The Big Problem Costco Shoppers Have With This 'Keto-Friendly' Bread

The ketogenic diet can be quite strict when it comes to foods you can and can't eat on the plan. If you've ever followed it, chances are you have become very good at reading food labels to discern ingredients, particularly when it comes to net carbs, as it's a large part of the diet and being able to reach the state known as ketosis (when your body burns fat for fuel). 

Lately, there have been some foods marketed as keto-friendly that might contain ingredients some followers would choose to avoid. For example, a recent post by Instagrammer @costcobuys shows bread and buns from the brand Natural Ovens Bakery that are labeled "keto-friendly" in big bold letters. The packaging touts 0 grams of added sugar, no artificial sweeteners, and 0 grams of net carbs (thanks to the dietary fiber that nets it out). However, while some users have been scouring their local Costco stores in vain trying to find these bread options, others are taking issue with the marketing and argue that these products aren't keto-approved at all.

One commenter called out the items, saying they're "definitely not Keto," accompanied by a thumbs down emoji, while another took issue that the bread's label that says it contains wheat and modified wheat starch. As they note, "Keto does not contain any of that. It's important on the diet to check ingredients. A lot of the products that say 'keto' are not always keto, they're trying to get you by just slapping the word on there."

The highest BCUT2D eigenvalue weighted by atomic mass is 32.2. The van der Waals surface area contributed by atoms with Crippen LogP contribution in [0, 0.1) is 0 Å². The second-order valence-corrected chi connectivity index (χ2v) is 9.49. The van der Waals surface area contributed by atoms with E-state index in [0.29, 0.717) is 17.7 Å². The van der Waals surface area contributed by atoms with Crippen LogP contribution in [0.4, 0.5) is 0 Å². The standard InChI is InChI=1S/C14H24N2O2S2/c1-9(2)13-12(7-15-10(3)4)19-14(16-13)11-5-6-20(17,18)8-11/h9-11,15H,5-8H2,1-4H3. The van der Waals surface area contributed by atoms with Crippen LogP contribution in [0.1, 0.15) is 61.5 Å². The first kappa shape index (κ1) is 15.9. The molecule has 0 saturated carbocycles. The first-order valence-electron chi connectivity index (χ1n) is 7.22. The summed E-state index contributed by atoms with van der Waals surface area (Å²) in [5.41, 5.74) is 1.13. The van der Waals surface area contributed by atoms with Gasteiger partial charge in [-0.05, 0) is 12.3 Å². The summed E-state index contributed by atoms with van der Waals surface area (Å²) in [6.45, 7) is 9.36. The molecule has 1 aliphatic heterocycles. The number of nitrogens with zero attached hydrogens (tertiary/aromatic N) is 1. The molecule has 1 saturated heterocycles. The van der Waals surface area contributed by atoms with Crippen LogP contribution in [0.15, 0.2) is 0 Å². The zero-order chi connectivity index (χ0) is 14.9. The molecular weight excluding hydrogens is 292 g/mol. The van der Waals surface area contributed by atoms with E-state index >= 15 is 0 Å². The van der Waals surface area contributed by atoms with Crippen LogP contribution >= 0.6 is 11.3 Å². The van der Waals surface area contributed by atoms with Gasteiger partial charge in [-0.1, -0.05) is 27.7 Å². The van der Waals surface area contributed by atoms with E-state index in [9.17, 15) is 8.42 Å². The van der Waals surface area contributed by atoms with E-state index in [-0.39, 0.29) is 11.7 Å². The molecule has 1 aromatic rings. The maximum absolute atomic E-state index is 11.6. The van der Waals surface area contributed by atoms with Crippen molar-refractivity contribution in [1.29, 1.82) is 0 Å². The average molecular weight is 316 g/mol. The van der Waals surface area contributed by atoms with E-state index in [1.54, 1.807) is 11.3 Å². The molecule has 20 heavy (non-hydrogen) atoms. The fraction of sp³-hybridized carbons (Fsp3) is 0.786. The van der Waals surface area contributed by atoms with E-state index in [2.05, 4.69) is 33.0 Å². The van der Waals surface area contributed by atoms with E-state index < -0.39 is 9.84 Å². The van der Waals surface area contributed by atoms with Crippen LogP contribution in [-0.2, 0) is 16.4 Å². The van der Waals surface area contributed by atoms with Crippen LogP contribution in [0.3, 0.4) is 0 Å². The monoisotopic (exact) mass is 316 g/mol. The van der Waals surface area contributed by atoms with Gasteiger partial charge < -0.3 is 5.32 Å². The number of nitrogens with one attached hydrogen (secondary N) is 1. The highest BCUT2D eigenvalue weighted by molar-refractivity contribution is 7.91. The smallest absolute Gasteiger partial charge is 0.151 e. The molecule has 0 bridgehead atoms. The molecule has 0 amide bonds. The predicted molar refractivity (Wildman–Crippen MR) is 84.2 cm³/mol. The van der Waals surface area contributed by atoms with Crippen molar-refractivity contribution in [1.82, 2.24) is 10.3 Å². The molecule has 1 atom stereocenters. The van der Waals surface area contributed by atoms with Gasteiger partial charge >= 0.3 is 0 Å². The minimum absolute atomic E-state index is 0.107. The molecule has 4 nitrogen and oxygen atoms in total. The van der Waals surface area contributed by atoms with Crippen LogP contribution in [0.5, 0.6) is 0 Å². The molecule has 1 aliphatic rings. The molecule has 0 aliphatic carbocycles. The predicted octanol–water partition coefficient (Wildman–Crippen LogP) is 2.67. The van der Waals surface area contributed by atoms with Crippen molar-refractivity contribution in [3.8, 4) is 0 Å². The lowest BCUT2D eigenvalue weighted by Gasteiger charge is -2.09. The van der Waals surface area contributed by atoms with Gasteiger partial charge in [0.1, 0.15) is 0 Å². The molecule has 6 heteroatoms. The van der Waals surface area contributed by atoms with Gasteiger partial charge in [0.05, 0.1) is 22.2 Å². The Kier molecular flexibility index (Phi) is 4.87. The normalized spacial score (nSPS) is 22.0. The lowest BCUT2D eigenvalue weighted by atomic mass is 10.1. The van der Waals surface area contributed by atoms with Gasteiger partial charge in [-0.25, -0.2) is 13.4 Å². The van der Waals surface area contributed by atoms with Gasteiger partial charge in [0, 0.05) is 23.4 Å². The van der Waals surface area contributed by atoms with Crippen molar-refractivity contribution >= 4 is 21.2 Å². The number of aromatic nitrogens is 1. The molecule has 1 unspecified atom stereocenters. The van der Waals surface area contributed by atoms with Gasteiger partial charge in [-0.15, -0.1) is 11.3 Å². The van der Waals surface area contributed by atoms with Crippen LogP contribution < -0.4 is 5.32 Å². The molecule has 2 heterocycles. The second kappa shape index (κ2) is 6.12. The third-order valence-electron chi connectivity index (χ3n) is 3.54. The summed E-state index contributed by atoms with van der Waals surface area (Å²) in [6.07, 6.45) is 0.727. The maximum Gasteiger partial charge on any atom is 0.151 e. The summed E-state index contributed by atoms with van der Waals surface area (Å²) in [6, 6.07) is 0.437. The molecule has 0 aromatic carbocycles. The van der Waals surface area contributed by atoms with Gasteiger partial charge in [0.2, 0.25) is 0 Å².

Is Natural Ovens 'keto-friendly' bread the real deal?

As with most things, uncovering the truth is a bit complicated. However, the fine line may come down to whether you're following a "clean" or "dirty" keto plan. As U.S. News describes the difference between the two, "If you're following a clean diet, that means you're avoiding processed foods, whereas a dirty keto diet is one that doesn't focus as much on whole foods, but rather seeks to adhere only to the macronutrient ratio – that is, the ratio of fat, protein and carbs – of the diet." 

So, if you're following a "dirty keto" plan (or if you're diabetic like one Instagram follower pointed out), then this bread could be a fine option for you. If you're adhering to a strict "clean keto" diet, then this probably isn't the best choice. In addition to the wheat and wheat starch, the bread also contains soybean oil, which one Instagram commenter called "one of the worst things you can eat" on the diet. 

Unfortunately, "keto-friendly" still doesn't have a universally-agreed-upon meaning, so until it does you'll just have to take the branding with a grain of salt and read food packaging labels carefully in order to make your own decision.